Fig. 6
figure6

AIM2 knockdown abolishes OGD-induced autophagy damage and inflammation activation. a, b Representative Western blot and quantification of autophagy-related factors (LC3, p62) and AIM2-related factors (AIM2, total caspase-1, ASC, IL-1β, and IL-18) in PC12 cells infected with AIM2-specific shRNA (MOI = 20) or vector shRNA (MOI = 20) for 72 h and then subjected to OGD-Rep or normoxia (Nor) as a control. (n = 6, one-way ANOVA. **P < 0.01 and ****P < 0.0001). c Schematic showing that the Lenti-EGFP vector or Lenti-EGFP-CHMP2A virus was injected into the motor cortex. d Double immunofluorescence images of green fluorescence and CHMP2A protein (red) in the motor cortex on day 7 after Lenti-EGFP-CHMP2A virus injection. Scale bar, 1000 μm. e, f CHMP2A protein levels were elevated by LV-CHMP2A. (n = 5, Student’s t test. ****P < 0.0001 vs. LV-Vector group)

Although our findings indicated a protective role of the reduction in AIM2 in enhancing autophagy and mitigating OGD-Rep-induced inflammation, we could not rule out the possibility that the non-AIM2-dependent signaling pathway may be induced to compensate and confer these protective effects.

CHMP2A overexpression prevents neuroinflammation, protects against ischemic brain damage, and improves neurologic outcomes after CA

To further verify whether CHMP2A overexpression ameliorates neuroinflammation in the cortex after CA-ROSC, we injected LV-Vector or LV-CHMP2A virus into the motor cortex with stereotaxic coordinates and divided the animals into four groups: Sham, CA, CA+LV-Vector, and CA+LV-CHMP2A (n = 6–7 per group) (Fig. 6c). Efficient overexpression was verified by Western blotting and immunofluorescence staining (P < 0.0001, Fig. 6d–f). CHMP2A overexpression significantly decreased the protein levels of AIM2, IL-1β, and IL-18 in the cortex (P = 0.0011, P = 0.0025, and P = 0.0006, respectively) (Fig. 7a, b). These results were further confirmed by immunofluorescence staining, which showed dramatic reductions in IL-1β and IL-18 compared with those in the vector controls (both P < 0.0001) (Fig. 7c–f). These findings suggest that CHMP2A overexpression decreases AIM2 levels and thereby prevents the release of IL-1β and IL-18 in the brain after CA.

Fig. 7
figure7

Overexpression of CHMP2A alleviates neuroinflammation and improves neurologic outcomes and neuropathological damage after CA. a, b Representative Western blot analyses of AIM2, IL-1β, and IL-18 protein levels in the motor cortex after exposure to CA-ROSC. c, d Representative immunofluorescence images and quantification of IL-1β (red) and DAPI (blue) double staining in the motor cortex of the sham, CA, CA+LV-Vector, and CA+LV-CHMP2A groups. Scale bar, 50 μm. e, f Representative immunofluorescence images and quantification of IL-18 (red) and DAPI (blue) double staining in the motor cortex of the sham, CA, CA+LV-Vector, and CA+LV-CHMP2A groups. Scale bar, 50 μm. g Scatter plots showing the difference in the distribution of NDSs (0 = brain death; 80 = normal) between the vector and CHMP2A groups. The data are presented as medians and interpercentile ranges (n = 6–7), two-factor (group × time) repeated-measures ANOVA. *P < 0.05, ***P < 0.001, and ****P < 0.0001. h Balance beam test scores of rats from each group. i Overexpression of CHMP2A decreased the number of Nissl-stained degenerative neurons in the motor cortex 72 h after CA-ROSC. Scale bar, 50 μm. The small red squares in the coronal section of the brain indicate the area observed. The red arrowheads indicate degenerative neurons with condensed staining and shrunken cytoplasm. j Quantification of Nissl-stained neuronal survival in the motor cortex. The data are expressed as means ± SEM (n = 4–6), one-way ANOVA. **P < 0.01, ***P < 0.001, and ****P < 0.0001 vs. sham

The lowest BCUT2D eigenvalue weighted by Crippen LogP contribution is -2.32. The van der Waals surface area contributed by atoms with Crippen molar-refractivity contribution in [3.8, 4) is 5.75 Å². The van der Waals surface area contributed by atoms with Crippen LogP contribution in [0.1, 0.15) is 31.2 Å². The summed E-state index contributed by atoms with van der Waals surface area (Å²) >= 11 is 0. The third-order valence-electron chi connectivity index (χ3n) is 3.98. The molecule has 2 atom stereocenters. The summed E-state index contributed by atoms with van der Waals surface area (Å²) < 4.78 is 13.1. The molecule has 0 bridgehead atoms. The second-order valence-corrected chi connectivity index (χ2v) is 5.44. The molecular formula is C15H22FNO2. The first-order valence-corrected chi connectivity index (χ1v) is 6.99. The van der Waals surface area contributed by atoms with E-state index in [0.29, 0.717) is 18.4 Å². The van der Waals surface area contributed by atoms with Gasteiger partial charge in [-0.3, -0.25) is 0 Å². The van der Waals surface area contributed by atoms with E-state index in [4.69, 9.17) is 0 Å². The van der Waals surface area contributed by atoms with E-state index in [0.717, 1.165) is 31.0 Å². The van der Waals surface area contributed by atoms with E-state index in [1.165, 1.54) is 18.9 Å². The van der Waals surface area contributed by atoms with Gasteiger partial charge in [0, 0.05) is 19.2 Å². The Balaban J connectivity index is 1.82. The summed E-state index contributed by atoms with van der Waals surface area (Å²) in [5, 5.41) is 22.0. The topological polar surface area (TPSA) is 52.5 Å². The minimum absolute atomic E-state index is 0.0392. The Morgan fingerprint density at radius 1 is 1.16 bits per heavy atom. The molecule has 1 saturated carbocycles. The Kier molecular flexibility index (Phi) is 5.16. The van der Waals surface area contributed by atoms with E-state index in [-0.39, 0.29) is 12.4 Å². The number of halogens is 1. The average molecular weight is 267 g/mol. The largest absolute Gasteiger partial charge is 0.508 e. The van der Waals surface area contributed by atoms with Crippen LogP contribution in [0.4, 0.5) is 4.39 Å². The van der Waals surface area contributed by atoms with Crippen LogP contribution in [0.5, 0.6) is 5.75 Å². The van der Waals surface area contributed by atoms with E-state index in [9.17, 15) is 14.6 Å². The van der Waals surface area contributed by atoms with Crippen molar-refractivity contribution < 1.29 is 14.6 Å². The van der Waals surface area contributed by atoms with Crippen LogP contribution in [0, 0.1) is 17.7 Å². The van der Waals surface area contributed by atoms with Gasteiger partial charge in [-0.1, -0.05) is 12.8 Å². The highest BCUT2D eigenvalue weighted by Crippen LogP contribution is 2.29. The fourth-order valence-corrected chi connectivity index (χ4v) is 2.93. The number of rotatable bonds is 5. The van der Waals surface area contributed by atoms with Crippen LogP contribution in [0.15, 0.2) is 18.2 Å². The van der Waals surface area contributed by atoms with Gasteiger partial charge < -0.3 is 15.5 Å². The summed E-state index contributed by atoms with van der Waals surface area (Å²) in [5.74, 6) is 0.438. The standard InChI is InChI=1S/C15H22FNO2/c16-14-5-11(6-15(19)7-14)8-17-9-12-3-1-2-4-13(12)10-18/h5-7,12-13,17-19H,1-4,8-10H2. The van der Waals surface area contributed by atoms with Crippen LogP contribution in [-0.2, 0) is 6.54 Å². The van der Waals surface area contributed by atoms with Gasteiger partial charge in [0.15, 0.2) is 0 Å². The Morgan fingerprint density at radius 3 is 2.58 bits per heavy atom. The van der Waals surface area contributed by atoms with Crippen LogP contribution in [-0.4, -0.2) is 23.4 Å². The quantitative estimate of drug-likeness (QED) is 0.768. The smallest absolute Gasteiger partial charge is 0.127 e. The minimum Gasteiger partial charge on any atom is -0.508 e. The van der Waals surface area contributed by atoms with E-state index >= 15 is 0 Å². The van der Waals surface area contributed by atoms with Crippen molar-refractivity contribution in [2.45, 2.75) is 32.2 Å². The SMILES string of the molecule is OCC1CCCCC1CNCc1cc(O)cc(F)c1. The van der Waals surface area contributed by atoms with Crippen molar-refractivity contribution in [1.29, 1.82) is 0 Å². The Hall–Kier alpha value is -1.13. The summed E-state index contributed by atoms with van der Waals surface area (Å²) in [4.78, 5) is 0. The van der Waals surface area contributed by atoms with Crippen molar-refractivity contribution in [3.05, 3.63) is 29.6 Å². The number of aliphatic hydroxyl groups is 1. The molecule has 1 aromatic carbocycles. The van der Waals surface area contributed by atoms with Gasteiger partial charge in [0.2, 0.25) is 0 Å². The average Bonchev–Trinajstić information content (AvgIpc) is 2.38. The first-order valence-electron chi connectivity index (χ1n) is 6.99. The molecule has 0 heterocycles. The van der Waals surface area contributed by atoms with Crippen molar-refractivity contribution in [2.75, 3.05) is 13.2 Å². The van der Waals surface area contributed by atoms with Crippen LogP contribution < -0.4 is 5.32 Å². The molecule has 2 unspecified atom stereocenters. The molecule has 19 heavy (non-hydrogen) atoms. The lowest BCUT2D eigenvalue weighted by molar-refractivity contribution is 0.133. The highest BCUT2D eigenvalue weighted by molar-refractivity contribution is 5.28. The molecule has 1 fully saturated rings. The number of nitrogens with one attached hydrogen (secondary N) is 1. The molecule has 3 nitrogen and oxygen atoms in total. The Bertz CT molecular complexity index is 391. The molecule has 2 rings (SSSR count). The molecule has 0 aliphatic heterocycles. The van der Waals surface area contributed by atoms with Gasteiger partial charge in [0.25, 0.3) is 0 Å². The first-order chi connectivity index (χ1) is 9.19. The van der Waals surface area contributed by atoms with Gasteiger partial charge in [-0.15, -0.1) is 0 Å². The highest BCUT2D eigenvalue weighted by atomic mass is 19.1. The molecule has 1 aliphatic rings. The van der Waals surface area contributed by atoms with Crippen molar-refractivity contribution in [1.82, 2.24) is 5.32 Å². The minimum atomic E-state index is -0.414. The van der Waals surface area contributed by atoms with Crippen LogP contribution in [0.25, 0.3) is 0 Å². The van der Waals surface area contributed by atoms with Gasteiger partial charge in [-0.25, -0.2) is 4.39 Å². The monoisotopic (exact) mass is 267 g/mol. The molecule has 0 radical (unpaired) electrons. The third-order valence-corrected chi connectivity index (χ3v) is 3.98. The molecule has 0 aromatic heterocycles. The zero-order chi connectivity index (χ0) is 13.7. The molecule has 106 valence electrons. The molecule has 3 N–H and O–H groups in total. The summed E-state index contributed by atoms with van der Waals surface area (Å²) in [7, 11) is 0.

To assess whether the suppression of neuroinflammation by CHMP2A overexpression exerts neuroprotective effects on a rat model of CA, we used the NDSs and balance beam test to examine neurobehavioral impairments at 24 h, 48 h, 72 h, 7 days, 14 days, and 21 days after resuscitation. Compared with animals in the LV-Vector group, those injected with LV-CHMP2A exhibited significantly higher NDSs at 24 h (P < 0.001; Fig. 7g). The difference was still detectable at 72 h (P < 0.001) but diminished at 7 days (P > 0.05). In addition, a significantly lower balance beam test score was observed in the LV-Vector group than in the LV-CHMP2A group during the first 3 days after resuscitation (P < 0.05; Fig. 7h). The effect of CHMP2A overexpression on morphological changes in the motor cortex was further assessed. Nissl staining revealed that at 72 h after CA-ROSC, evidence of damaged neurons was visible, and these cells had shrunken nuclei and condensed staining compared with normal neurons. In addition, no significant difference was found between the CA and CA + vector groups (P = 0.8808; Fig. 7i). Quantitation of the number of viable neurons in the motor cortex suggested that CHMP2A overexpression increased the number of surviving neurons and protects against ischemic brain damage (P < 0.0001; Fig. 7j). Collectively, these data suggest that CHMP2A overexpression may ameliorate neurobehavioral impairment and improve neurologic outcomes after CA-ROSC.